Historical Context

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Discussion of English Romantic poets usually refers to the small handful who wrote in a short period of time around the turn of the nineteenth century. Three poets in particular—Keats, Lord Byron, and Percy Shelley—dominate the public's imagination of what a Romantic poet is like. All three were friends and associates, they were gifted and serious about artistry, and all three died relatively young, leaving their poetry to be associated with the compelling blend of youth and doom. Romanticism, in fact, can be seen in almost all poetry, with stylistic strains going back at least to Shakespeare's peer Edmund Spenser (1553-1599), whose allegorical epic The Faerie Queen was to have a profound influence on Keats in the 1800's. It was the generation immediately preceding Keats's, though, that brought Romanticism into its own as a conscious artistic practice. A strong influence on those early Romantics was Thomas Chatterton, who killed himself in 1770, just before his eighteenth birthday, out of despair over the lack of critical reception for his works. Chatterton had a talent for mimicking the penmanship and language of the Middle Ages, and at age fifteen he published a collection of poems attributed to Thomas Rowley, a fifteenth-century poet he had made up. This nostalgia for the long-ago past became a key element of writing of the time, and is strongly evident in the works of the Scottish poet Robert Burns (1759-1796) who is usually considered a quasi-Romantic poet, and of Sir Walter Scott (1771-1832), who started his career writing mediocre poems but became an important part of literary history with historical romance novels. In the last years of the eighteenth century William Wordsworth and Samuel Taylor Coleridge began Romanticism as we talk about it today. Both poets were free-thinkers, somewhat radical, ready to change conventional assumptions.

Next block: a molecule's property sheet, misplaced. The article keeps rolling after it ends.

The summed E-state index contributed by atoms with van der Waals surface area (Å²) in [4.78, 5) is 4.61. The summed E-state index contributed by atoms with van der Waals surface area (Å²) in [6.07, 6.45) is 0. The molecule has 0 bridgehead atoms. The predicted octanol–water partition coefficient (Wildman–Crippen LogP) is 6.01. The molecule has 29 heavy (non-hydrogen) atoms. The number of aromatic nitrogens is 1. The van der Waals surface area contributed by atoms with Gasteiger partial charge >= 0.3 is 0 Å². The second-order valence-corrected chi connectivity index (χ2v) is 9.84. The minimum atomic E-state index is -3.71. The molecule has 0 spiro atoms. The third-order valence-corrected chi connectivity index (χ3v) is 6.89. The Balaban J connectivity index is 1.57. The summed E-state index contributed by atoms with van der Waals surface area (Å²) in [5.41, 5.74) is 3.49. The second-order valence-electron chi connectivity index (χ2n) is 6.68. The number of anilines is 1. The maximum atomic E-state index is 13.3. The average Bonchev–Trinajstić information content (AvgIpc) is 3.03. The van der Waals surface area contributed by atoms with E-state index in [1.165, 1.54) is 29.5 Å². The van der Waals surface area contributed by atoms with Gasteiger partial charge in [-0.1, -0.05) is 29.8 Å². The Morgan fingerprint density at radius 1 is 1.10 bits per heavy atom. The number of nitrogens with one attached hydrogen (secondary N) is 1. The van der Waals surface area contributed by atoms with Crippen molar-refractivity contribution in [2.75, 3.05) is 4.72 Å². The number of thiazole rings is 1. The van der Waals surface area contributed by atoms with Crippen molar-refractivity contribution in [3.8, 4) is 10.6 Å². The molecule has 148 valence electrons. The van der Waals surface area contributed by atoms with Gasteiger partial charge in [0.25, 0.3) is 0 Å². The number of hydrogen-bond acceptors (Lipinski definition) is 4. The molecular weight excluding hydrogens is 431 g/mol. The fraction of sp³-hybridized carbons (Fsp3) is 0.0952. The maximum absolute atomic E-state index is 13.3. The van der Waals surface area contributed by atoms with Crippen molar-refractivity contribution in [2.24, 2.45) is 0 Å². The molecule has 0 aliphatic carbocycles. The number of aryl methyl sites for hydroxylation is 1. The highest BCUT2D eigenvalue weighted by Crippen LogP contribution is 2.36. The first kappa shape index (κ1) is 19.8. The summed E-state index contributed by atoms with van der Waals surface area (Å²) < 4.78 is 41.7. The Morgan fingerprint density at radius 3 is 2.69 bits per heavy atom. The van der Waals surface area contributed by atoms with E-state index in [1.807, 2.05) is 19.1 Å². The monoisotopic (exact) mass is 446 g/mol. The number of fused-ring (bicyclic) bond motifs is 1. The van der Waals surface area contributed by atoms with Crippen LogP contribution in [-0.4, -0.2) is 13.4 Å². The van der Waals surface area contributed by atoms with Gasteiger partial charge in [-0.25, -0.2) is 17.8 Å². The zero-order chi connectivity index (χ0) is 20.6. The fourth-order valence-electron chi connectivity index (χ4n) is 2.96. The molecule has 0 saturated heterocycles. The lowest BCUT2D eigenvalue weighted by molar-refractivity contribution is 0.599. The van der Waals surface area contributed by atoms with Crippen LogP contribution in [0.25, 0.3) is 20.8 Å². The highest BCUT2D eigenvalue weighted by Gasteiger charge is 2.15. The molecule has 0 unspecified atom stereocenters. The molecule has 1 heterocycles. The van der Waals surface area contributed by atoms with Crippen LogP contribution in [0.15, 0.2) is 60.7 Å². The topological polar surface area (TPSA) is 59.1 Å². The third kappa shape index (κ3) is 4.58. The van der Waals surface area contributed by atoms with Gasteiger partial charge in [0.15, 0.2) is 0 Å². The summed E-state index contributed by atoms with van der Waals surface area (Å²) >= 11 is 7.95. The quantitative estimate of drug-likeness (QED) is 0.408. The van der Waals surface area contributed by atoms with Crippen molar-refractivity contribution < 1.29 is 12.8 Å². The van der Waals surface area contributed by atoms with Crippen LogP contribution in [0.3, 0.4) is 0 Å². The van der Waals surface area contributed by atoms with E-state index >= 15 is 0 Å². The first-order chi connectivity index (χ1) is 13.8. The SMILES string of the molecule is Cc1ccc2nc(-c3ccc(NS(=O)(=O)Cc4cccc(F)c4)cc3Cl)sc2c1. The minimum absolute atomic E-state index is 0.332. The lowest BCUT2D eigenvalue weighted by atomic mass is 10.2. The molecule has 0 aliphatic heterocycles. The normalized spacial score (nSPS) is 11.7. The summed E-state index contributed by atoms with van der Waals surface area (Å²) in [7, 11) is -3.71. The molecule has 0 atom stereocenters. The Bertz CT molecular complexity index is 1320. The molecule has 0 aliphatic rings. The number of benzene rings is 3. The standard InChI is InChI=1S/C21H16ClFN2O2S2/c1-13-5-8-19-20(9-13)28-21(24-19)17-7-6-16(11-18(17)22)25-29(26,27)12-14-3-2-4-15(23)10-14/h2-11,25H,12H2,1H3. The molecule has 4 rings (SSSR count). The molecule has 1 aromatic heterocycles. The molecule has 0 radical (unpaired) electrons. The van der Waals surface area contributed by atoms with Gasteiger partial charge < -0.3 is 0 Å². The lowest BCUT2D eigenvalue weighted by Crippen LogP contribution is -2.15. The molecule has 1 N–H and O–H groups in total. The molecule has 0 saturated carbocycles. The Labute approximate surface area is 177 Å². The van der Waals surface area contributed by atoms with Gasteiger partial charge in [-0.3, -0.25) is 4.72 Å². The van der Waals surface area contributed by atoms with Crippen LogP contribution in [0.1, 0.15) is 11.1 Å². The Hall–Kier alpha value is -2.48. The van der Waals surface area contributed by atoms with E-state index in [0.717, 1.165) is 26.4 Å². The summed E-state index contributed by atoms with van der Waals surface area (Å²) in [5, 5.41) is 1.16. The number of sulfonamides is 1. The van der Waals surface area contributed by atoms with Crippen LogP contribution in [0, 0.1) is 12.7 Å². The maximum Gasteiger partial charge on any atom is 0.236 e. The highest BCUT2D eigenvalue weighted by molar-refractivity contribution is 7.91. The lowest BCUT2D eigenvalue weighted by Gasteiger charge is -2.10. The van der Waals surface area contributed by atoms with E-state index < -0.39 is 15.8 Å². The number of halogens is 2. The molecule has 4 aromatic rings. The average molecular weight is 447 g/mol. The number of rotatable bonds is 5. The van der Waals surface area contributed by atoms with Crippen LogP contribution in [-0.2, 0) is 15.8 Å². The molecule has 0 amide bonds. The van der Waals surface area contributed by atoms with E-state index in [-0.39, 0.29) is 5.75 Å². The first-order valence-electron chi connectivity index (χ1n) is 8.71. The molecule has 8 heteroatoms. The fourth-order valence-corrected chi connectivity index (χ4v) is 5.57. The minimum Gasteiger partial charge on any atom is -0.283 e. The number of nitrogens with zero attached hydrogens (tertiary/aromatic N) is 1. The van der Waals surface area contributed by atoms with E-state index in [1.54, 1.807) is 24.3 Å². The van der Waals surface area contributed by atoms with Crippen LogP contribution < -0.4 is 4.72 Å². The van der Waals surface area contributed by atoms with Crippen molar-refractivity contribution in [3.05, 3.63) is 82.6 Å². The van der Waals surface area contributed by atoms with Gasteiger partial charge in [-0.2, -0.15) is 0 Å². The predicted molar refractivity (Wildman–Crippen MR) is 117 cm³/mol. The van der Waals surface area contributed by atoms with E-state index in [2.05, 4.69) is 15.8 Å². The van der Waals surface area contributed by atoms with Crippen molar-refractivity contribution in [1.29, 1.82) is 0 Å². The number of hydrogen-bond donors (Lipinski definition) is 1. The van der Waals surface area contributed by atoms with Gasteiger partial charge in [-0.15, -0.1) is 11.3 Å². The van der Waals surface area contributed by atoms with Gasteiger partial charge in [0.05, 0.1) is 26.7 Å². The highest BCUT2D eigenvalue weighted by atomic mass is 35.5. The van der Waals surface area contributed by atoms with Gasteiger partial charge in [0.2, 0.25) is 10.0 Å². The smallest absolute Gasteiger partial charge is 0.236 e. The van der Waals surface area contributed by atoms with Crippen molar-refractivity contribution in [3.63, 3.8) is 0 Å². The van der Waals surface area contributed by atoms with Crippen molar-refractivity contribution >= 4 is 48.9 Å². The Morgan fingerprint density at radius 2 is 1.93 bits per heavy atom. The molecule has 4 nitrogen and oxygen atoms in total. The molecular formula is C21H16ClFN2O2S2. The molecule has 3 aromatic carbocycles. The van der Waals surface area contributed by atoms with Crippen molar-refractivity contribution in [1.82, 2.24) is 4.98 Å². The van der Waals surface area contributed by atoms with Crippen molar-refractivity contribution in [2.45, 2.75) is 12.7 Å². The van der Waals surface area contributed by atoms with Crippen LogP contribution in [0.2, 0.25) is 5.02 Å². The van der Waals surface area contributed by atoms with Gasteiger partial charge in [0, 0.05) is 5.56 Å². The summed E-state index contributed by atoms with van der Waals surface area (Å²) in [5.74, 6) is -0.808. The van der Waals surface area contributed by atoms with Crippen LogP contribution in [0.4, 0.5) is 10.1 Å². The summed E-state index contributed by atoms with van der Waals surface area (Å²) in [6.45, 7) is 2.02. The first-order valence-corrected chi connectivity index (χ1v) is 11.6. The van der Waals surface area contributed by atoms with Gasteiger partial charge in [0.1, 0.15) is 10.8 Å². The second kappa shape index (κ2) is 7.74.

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A main influence on them, and on the Romantic movements all over the world and in all different branches of art and philosophy, was the French Revolution. The central force of the Romantic movement was the importance placed on individuality, and the French Revolution was the key moment in world history when the rights of individuals came to be recognized. It marked the shift from a feudal society, where citizens were locked into the social fate that they inherited. Previously, about three percent of the population had owned most of the land in France and held all of the political power, while the other ninety-seven percent worked to pay rent and taxes with no hope of social gain. The American Revolution from 1776 to 1783 prompted the citizens of France to act against this unfair system. It showed them an example of a society in which the monarchy was dismissed in favor of democratic elections that would enact the will of the common person. The French King, Louis XVI, had been supporting the Americans against his long-standing enemies, the British, and had tripled the amount that was due on the public debt. To cover the payments, greater taxes were levied, putting even more pressure on the taxpayers and pushing them even closer to revolution. The revolution began in 1789 when people panicked over the rumor that the nobility, in response to the growing political power being demanded by the commoners, planned to collect all of the nation's grain and ship it abroad, to starve the population. What started with ideals of liberty, equality and respect for all broke down into violence. Nobles, including the King and Queen, were captured and beheaded. Between 1793 and 1794 seventeen thousand people were put to death during a period that came to be known as the Reign of Terror. To take advantage of the violence and confusion in France's political system, enemy nations, Austria, Prussia, the Netherlands, Spain, Sardinia, and Great Britain stayed on the...

(The entire section contains 1863 words.)

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